• November 2011
  • BLOOD ON THE RISERS/SMOKE ON THE WATER/MONEY/MY OLD KENTUCKY HOME|Musica Universalis (the music of the spheres)|Forum|Forum: Apocalypse & Armageddon

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    May 8, 2015
    4:56 am
    cyber west hollyweird
    Forum Posts: 124
    Member Since:
    November 11, 2011
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    Thought you my enjoy my friend Luke Cissell's arrangement of My Old Kentucky Home he sent out for Derby Day.


    also "Money"


    The second part is just some of my old Paratrooper humor.



    A letter to Luke Cissell:

    Part of your My Old Kentucky Home arrangement reminded me of some movie soundtrack. Getting old and forgetful. Might have been Last Of The Mohicans.

    Later I thought, might be neat to find someone who had the voice inflection to sing the lyrics (maybe someone good at scat) to your arrangement with a sound like either extreme: Ray Charles or Kate Bush.


    There was a song we liked to sing up in the big cargo planes right before we had a bunch of new guys making their first jump with the 82nd Airborne Division. It was about a rookie jumper whose parachute didn't open, and goes to the tune of The Battle Hymn Of The Republic. The idea, of course, was to try to make them as nervous as hell before that first leap into the big leagues. We called that first jump their "Cherry Blast."

    I thought that was too antiquated and so changed the tune to Deep Purple's Smoke On The Water. Had to change the chorus a little ( the "risers" are the straps that run from your parachute harness up to the nylon strings, or cords, that actually attach to the parachute itself. You pull the risers to control which direction you want to go).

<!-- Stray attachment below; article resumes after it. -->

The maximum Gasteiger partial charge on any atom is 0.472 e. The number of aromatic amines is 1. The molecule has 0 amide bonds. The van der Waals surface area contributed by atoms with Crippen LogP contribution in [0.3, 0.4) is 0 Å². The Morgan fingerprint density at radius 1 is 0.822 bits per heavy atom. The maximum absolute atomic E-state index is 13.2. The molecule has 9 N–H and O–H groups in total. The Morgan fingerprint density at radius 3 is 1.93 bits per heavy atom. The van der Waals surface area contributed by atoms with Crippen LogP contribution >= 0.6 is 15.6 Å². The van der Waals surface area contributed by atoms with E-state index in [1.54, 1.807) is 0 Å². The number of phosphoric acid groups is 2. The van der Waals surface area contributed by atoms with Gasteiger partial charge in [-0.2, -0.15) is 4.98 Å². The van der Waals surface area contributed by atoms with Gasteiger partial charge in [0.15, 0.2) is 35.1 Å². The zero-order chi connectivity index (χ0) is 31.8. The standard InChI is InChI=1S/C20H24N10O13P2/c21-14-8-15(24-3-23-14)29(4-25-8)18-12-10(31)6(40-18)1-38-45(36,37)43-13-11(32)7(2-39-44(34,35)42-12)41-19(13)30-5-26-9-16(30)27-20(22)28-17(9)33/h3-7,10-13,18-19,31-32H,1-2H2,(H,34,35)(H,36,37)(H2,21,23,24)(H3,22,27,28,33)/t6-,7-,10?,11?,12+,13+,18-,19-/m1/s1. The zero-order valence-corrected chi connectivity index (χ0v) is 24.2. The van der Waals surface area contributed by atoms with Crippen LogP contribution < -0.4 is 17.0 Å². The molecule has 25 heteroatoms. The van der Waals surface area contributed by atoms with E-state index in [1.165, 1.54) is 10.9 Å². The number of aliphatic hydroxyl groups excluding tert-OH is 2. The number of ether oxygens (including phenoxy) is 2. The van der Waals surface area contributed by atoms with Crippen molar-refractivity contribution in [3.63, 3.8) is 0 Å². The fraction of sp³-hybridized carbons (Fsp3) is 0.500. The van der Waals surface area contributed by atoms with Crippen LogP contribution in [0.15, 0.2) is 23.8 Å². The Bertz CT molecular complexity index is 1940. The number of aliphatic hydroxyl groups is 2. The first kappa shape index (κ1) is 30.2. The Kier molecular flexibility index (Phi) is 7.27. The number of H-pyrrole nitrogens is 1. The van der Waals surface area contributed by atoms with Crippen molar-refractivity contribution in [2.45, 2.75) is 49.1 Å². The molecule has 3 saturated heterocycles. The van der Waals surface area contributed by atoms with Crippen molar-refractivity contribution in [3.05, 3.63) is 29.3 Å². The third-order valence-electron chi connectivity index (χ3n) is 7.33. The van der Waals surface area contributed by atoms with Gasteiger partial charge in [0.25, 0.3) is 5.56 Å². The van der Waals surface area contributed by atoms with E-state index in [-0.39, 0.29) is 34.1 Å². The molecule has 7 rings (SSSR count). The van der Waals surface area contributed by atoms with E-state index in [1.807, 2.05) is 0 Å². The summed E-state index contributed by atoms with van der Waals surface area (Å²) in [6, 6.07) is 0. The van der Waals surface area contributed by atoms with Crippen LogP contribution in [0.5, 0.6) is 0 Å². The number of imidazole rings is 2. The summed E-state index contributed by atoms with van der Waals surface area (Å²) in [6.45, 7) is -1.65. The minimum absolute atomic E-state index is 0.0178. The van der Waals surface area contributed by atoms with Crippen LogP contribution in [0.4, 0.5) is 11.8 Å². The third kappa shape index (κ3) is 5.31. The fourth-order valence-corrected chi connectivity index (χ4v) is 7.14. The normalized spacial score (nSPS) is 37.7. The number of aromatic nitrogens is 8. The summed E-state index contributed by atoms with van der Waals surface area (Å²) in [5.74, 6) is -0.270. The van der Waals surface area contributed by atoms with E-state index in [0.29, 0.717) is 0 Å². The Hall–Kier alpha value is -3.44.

Deep Purple Chorus (Blood on the risers replaces Smoke on the water in the chorus):

    Blood on the risers,
    See him fallin' from the sky
    You know he's gonna die
    Blood on the risers...
    (dunt dunt dunt, dunt duh de dah)

    The Original

    J. H. Kight Copyright 1943 (during WWII)

    He was just a rookie trooper and he surely shook with fright,
    He checked all his equipment and made sure his pack was tight;
    He had to sit and listen to those awful engines roar,
    "You ain't gonna jump no more!"


    "Is everybody happy?" cried the Sergeant looking up,
    Our Hero feebly answered "Yes," and then they stood him up;
    He jumped into the icy blast, his static line unhooked,
    He ain't gonna jump no more.


    He counted long, he counted loud, he waited for the shock,
    He felt the wind, he felt the cold, he felt the awful drop,
    The silk from his reserves spilled out, and wrapped around his legs,
    He ain't gonna jump no more.


    The risers swung around his neck, connectors cracked his dome,
    Suspension lines were tied in knots around his skinny bones;
    The canopy became his shroud; he hurtled to the ground.
    He ain't gonna jump no more.


    The days he'd lived and loved and laughed kept running through his mind,
    He thought about the girl back home, the one he'd left behind;
    He thought about the medic corps, and wondered what they'd find,
    He ain't gonna jump no more.


    The ambulance was on the spot, the jeeps were running wild,
    The medics jumped and screamed with glee, they rolled their sleeves and smiled,
    For it had been a week or more since last a 'Chute had failed,
    He ain't gonna jump no more.


    He hit the ground, the sound was "SPLAT", his blood went spurting high;
    His comrades, they were heard to say "A hell of a way to die!"
    He lay there, rolling 'round in the welter of his gore,
    He ain't gonna jump no more.


    (slowly, solemnly; about half the speed of the other verses)
    There was blood upon the risers, there were brains upon the chute,
    Intestines were a-dangling from his paratroopers suit,
    He was a mess, they picked him up, and poured him from his boots,
    He ain't gonna jump no more.

    (CHORUS, original to tune The Battle Hymn Of The Republic)

    Gory, gory, what a hell of a way to die,
    Gory, gory, what a hell of a way to die,
    Gory, gory, what a hell of a way to die,
    He ain't gonna jump no more!


    Actually, most of the time, you are so well trained, routine training parachute jumps are about as exciting as riding that big double Ferris wheel at the State Fair. When you come out of the plane the whole world looks like God's Great Big Toy Train Set (there's a title for a song) in miniature out there, until you get down to about 40 feet from off the ground where suddenly you get what we call the "Ground Rush" where everything suddenly rushes back up to scale to normal life-size human perspective and suddenly you are back in the 9-to-5 world again.


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